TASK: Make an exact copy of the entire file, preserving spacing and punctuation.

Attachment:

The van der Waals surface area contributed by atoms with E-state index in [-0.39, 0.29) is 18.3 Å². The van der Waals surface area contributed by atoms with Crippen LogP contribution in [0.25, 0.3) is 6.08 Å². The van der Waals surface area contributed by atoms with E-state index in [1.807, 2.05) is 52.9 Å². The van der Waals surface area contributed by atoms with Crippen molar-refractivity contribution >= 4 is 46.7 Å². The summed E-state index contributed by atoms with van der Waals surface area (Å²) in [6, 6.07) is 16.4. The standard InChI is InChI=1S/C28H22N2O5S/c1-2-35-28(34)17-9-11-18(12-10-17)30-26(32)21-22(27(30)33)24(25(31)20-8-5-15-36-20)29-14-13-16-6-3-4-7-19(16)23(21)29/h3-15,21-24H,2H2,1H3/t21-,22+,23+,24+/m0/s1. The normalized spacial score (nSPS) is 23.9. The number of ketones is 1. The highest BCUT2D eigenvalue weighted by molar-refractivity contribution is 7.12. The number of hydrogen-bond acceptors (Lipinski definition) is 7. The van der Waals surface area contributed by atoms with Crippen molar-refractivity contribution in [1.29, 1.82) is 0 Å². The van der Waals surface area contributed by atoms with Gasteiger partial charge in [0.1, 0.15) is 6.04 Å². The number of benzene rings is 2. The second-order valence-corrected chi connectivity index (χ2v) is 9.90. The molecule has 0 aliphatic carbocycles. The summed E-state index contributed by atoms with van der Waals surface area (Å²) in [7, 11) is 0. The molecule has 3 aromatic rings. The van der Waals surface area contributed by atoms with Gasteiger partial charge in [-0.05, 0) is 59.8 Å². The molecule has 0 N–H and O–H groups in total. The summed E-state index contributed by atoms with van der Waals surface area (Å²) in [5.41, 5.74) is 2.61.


The van der Waals surface area contributed by atoms with E-state index in [-0.39, 0.29) is 18.3 Å². The van der Waals surface area contributed by atoms with Crippen LogP contribution in [0.25, 0.3) is 6.08 Å². The van der Waals surface area contributed by atoms with E-state index in [1.807, 2.05) is 52.9 Å². The van der Waals surface area contributed by atoms with Crippen molar-refractivity contribution >= 4 is 46.7 Å². The summed E-state index contributed by atoms with van der Waals surface area (Å²) in [6, 6.07) is 16.4. The standard InChI is InChI=1S/C28H22N2O5S/c1-2-35-28(34)17-9-11-18(12-10-17)30-26(32)21-22(27(30)33)24(25(31)20-8-5-15-36-20)29-14-13-16-6-3-4-7-19(16)23(21)29/h3-15,21-24H,2H2,1H3/t21-,22+,23+,24+/m0/s1. The normalized spacial score (nSPS) is 23.9. The number of ketones is 1. The highest BCUT2D eigenvalue weighted by molar-refractivity contribution is 7.12. The number of hydrogen-bond acceptors (Lipinski definition) is 7. The van der Waals surface area contributed by atoms with Crippen molar-refractivity contribution in [1.29, 1.82) is 0 Å². The van der Waals surface area contributed by atoms with Gasteiger partial charge in [0.1, 0.15) is 6.04 Å². The number of benzene rings is 2. The second-order valence-corrected chi connectivity index (χ2v) is 9.90. The molecule has 0 aliphatic carbocycles. The summed E-state index contributed by atoms with van der Waals surface area (Å²) in [7, 11) is 0. The molecule has 3 aromatic rings. The van der Waals surface area contributed by atoms with Gasteiger partial charge in [-0.05, 0) is 59.8 Å². The molecule has 0 N–H and O–H groups in total. The summed E-state index contributed by atoms with van der Waals surface area (Å²) in [5.41, 5.74) is 2.61.